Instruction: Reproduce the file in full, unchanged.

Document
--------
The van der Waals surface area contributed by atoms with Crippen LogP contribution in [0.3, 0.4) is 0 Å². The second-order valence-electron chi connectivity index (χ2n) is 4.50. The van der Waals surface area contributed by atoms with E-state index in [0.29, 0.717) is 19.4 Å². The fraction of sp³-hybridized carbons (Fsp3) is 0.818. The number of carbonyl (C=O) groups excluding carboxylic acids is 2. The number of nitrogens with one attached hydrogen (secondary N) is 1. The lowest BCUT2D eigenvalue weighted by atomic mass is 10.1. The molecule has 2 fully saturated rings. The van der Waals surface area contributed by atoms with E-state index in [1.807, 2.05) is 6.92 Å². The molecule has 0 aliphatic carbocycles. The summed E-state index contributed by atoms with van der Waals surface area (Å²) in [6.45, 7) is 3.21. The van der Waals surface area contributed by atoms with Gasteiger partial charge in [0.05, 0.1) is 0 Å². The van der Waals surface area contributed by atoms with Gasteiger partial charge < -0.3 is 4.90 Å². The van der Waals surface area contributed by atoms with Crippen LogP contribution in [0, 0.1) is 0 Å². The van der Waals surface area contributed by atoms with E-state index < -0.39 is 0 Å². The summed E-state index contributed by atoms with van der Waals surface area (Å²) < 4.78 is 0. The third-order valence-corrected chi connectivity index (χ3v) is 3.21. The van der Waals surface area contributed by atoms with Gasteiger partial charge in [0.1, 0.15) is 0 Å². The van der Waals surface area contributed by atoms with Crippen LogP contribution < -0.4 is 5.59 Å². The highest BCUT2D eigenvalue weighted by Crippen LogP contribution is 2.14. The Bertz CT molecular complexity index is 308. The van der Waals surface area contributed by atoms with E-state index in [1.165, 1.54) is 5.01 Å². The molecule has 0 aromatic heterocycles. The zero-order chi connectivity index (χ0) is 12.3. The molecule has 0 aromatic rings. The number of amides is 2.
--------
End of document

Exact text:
The van der Waals surface area contributed by atoms with Crippen LogP contribution in [0.3, 0.4) is 0 Å². The second-order valence-electron chi connectivity index (χ2n) is 4.50. The van der Waals surface area contributed by atoms with E-state index in [0.29, 0.717) is 19.4 Å². The fraction of sp³-hybridized carbons (Fsp3) is 0.818. The number of carbonyl (C=O) groups excluding carboxylic acids is 2. The number of nitrogens with one attached hydrogen (secondary N) is 1. The lowest BCUT2D eigenvalue weighted by atomic mass is 10.1. The molecule has 2 fully saturated rings. The van der Waals surface area contributed by atoms with E-state index in [1.807, 2.05) is 6.92 Å². The molecule has 0 aliphatic carbocycles. The summed E-state index contributed by atoms with van der Waals surface area (Å²) in [6.45, 7) is 3.21. The van der Waals surface area contributed by atoms with Gasteiger partial charge in [0.05, 0.1) is 0 Å². The van der Waals surface area contributed by atoms with Gasteiger partial charge < -0.3 is 4.90 Å². The van der Waals surface area contributed by atoms with Crippen LogP contribution in [0, 0.1) is 0 Å². The van der Waals surface area contributed by atoms with E-state index < -0.39 is 0 Å². The summed E-state index contributed by atoms with van der Waals surface area (Å²) < 4.78 is 0. The third-order valence-corrected chi connectivity index (χ3v) is 3.21. The van der Waals surface area contributed by atoms with Gasteiger partial charge in [0.1, 0.15) is 0 Å². The van der Waals surface area contributed by atoms with Crippen LogP contribution < -0.4 is 5.59 Å². The highest BCUT2D eigenvalue weighted by Crippen LogP contribution is 2.14. The Bertz CT molecular complexity index is 308. The van der Waals surface area contributed by atoms with E-state index in [1.165, 1.54) is 5.01 Å². The molecule has 0 aromatic heterocycles. The zero-order chi connectivity index (χ0) is 12.3. The molecule has 0 aromatic rings. The number of amides is 2.